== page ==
CDC Committee Finds Flu Nasal Spray Vaccine Ineffective | KUER 90.1

CDC Committee Finds Flu Nasal Spray Vaccine Ineffective

Jun 23, 2016

The Centers for Disease Control and Prevention is asking doctors to not use the FluMist nasal spray vaccine for this year’s flu season. 

A committee of immunization experts found that FluMist was totally ineffective at preventing the flu this past year. This was compared to the standard flu shot which was 63 percent effective.

The Food and Drug Administration first approved the nasal spray in 2003, and it became a popular method of administering vaccines to young children.

Dr. Andrew Pavia is a Professor of Pediatric Infectious Disease at the University of Utah.

“The reasons are pretty appealing, no shot, it’s easy, and in the first dozen years or so that the vaccine was on the market it worked very well and in some years worked better than the shot," he says. "So this is a really big loss to the flu world. We’ve lost a tool that was easy on kids and attractive to parents.”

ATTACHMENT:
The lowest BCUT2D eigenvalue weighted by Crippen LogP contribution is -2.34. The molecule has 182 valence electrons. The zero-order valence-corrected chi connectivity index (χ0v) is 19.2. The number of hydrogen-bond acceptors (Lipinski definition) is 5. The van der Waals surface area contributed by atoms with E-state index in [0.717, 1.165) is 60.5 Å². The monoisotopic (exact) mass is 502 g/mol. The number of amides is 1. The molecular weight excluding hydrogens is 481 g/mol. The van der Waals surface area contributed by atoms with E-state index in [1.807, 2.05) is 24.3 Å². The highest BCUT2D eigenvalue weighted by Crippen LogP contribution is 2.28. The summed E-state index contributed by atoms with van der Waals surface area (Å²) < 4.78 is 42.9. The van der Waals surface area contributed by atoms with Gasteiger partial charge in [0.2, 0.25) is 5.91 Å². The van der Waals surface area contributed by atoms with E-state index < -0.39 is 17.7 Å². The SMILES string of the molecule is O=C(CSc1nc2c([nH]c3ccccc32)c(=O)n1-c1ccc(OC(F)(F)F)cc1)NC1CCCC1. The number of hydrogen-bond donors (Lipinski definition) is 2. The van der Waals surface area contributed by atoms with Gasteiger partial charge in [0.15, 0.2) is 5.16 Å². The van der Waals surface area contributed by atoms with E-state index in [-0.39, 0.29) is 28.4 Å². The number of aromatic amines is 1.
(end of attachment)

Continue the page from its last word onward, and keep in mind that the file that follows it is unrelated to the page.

The two vaccines are created differently. The nasal spray is made of a weakened flu virus that is still live, while the flu shot is composed of a dead virus. The committee isn’t sure why FluMist hasn’t been effective and says it might be tricky to figure out why it isn’t working.

Dr. Pavia still recommends that everyone gets a flu shot.

“It’s really important that people realize that even though the flu vaccines that we have, the flu shot, aren’t perfect vaccines but they save a large number of lives every year and prevent a lot of hospitalizations” he says.

The Centers for Disease Control and Prevention will continue to study nasal spray vaccines and may approve them again in the future.